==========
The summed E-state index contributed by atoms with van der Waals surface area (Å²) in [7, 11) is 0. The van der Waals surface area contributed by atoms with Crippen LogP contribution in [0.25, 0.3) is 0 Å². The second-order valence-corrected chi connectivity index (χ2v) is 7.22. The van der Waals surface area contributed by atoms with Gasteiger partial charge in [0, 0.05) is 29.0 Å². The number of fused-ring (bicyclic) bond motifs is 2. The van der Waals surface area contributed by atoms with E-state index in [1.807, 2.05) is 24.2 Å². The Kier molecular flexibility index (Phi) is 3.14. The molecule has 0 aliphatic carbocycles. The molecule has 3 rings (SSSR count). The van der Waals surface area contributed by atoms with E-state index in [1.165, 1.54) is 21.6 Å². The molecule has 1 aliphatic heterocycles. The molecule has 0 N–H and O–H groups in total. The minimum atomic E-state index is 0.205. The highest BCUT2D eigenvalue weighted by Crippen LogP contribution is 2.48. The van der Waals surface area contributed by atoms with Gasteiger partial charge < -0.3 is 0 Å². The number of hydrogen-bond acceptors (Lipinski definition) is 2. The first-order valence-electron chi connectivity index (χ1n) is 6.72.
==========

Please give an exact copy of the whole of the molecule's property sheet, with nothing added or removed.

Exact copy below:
The summed E-state index contributed by atoms with van der Waals surface area (Å²) in [7, 11) is 0. The van der Waals surface area contributed by atoms with Crippen LogP contribution in [0.25, 0.3) is 0 Å². The second-order valence-corrected chi connectivity index (χ2v) is 7.22. The van der Waals surface area contributed by atoms with Gasteiger partial charge in [0, 0.05) is 29.0 Å². The number of fused-ring (bicyclic) bond motifs is 2. The van der Waals surface area contributed by atoms with E-state index in [1.807, 2.05) is 24.2 Å². The Kier molecular flexibility index (Phi) is 3.14. The molecule has 0 aliphatic carbocycles. The molecule has 3 rings (SSSR count). The van der Waals surface area contributed by atoms with E-state index in [1.165, 1.54) is 21.6 Å². The molecule has 1 aliphatic heterocycles. The molecule has 0 N–H and O–H groups in total. The minimum atomic E-state index is 0.205. The highest BCUT2D eigenvalue weighted by Crippen LogP contribution is 2.48. The van der Waals surface area contributed by atoms with Gasteiger partial charge < -0.3 is 0 Å². The number of hydrogen-bond acceptors (Lipinski definition) is 2. The first-order valence-electron chi connectivity index (χ1n) is 6.72.